Meanwhile, there are martial arts, where you will be confronted with someone who is really trying to defeat you and you will have to learn to deal with such an attack. But that doesn’t mean you will get hurt. For example in Brazilian Jiu-Jitsu, there are usually no strikes to the head and injuries are not that common, but at the same time, you get two people who are really trying to “get the tap”, or in other words, get you into a position where you give up. And then you go again. With that being said, you may still ask; what about the self defense prevention aspect? What martial art teaches that?

Rokas Leonavičius:

The truth is, you don’t really even need martial arts to learn the prevention side of things. Either a good dedicated instructor of the subject is enough (but those unfortunately are rare), but also, there are great books which offer the right information about it. A couple that I would suggest are “Meditations on violence” by Rory Miller and “The Gift of Fear” by Gavin De Becker. And while it’s a rabbit whole that you could go down to forever, having read a couple of good self defense books, you will most likely be 90% already safer. And then, you can learn a martial art as an add-on, to learn how to physically defend yourself, or just enjoy it because martial arts can be awesome. But at least you won’t be in a mindset of thinking: “Shoot! I will have to learn a martial art for 10 years before I will know how self defense works!” And actually one more hint, if you won’t be able to defend yourself against an untrained attacker after 6 months of training a specific martial art, it usually means that that martial art is not a good one for it. And before we finish up this video, I would also like to address the rest of the reasons for training martial arts, those being fitness, community, leisure, etc. Most martial arts will offer that. But something to look out for. While almost all martial arts will offer these aspects, some martial arts will also pretend to offer more than they actually do, especially at the self defense level.

It’s okay to practice a martial art which is not effective for self defense, as long as that is honestly admitted, like in let’s say, most of Tai Chi schools. Yet, if you will come in to a martial arts school, which will tell you that you’ll need to learn for at least 2 to 4 years until you will be able to use it against an untrained attacker, or there will be no live resistance and pressure testing, aka the attackers will be “helping out”’ the defender and won’t be really offering a challenge – I would not recommend such a place, because it’s culture is based on a lie. And that usually leads to other inherent problems such as cult-like behavior, denial, dishonesty, lack of critical thinking and even more.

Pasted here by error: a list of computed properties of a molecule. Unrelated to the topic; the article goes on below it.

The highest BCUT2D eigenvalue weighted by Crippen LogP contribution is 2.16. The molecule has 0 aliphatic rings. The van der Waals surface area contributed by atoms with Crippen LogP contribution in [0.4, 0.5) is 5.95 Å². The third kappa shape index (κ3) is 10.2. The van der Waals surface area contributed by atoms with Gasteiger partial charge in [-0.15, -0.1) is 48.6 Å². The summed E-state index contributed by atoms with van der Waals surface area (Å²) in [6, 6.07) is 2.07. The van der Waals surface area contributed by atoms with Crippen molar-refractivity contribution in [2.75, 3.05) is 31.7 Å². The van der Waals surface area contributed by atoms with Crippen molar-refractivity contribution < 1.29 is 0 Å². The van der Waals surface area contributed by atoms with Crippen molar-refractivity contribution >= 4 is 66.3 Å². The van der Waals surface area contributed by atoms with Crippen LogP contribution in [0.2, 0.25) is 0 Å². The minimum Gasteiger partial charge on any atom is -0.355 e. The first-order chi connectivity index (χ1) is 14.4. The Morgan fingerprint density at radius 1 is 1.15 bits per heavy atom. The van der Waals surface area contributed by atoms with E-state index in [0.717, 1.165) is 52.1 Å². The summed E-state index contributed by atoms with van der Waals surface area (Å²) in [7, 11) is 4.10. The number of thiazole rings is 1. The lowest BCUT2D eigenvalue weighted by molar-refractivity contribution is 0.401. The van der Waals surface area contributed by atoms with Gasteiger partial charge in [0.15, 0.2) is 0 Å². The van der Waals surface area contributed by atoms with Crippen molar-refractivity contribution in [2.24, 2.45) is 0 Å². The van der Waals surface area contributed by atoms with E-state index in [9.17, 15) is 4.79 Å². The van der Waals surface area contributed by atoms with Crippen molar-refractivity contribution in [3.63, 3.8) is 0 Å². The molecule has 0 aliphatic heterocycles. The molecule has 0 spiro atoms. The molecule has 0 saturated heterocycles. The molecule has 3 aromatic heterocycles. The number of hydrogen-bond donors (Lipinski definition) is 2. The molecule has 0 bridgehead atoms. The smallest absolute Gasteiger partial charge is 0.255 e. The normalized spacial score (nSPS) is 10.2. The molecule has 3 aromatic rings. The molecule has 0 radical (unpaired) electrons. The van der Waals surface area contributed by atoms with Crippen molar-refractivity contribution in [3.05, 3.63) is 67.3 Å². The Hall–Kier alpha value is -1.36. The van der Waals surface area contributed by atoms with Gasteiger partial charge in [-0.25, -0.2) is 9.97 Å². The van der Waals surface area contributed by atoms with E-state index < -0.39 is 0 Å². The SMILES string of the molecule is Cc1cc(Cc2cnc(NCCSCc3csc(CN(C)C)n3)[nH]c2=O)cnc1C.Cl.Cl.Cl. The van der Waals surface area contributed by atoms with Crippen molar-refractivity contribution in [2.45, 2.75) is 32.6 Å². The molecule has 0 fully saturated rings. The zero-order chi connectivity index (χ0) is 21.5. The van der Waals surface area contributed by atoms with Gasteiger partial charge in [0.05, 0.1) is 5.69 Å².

Rokas Leonavičius:

And before this video ends, I know what you are thinking. “This guy spoke for such a long time on how to choose a martial art and eventually didn’t even recommend one! What a waste of time”. Well, let’s make sure I didn’t waste your time and talk about it. Note, that this will be only my own personal opinion from the gathered experience, so do take it with a grain of salt and stay open minded. A lot depends on the actual instructor himself, how honest and good he is, not only the style, but various styles do have general tendencies. The martial arts, which generally tend to claim that they teach self defense, but usually fail bad at it, are most commonly known to be Aikido, Wing Chun, various styles of Kung-Fu and Bujinkan, are the first ones that come to my mind. You will also bump into martial arts which claim to be more “reality based”, but those can be deceiving and should be looked at with a critical mind, since they can sometimes claim to be effective, but be really off in reality.

For example, I am personally skeptical about Systema, the Russian martial art and Krav Maga (although I’m told it highly depends on the particular school), but yet I can’t put a final word since I haven’t tried it out myself. So simply, if you bump into those, turn on your critical mind and do your best to decide for yourself.

Rokas Leonavičius:

In the middle of all of this, you can usually find Karate and Taekwondo, which sometimes can be limited due to a heavy rule set, but it also really depends on what style or school it is. If you want to learn striking, usually there’s nothing more polished than Boxing. Muay Thai and kickboxing will do too, since you’ll learn some badass kicking. But be careful about the culture of the gym. If there are heavy blows to the head included in the practice – best avoid such a place for your brain health. A good striking gym will usually have a beginners program which will protect your head, and there will be no full-contact blows to your brain. Grappling-wise, I personally love Brazilian Jiu-Jitsu. Do not mistake it with Japanese Jiu-Jitsu, which is a different subject and can be all over the place. My personal impression is that Japanese Jiu-Jitsu often lacks live pressure testing, but to be fair, I didn’t have a lot of exposure to it. Meanwhile in Brazilian Jiu-Jitsu, most schools will teach you very well how to handle a single attacker and choke him out if you’ll need to. Wrestling is good for taking people down too, although I keep hearing that the sports level of it can have a lot of impact on the body, which is not very healthy. But, you’ll have to figure out this one on your own. Learning MMA can be a good way of learning a mixed set of skills too.

There are also other martial arts that I didn’t mention such as Sambo or Judo, but that’s mainly because I either had very little contact with them or did little investigation about them. Yet with all the information that was presented in this video, I have a feeling you will be able to make up your mind much better now, which martial art to choose than before you watched the video.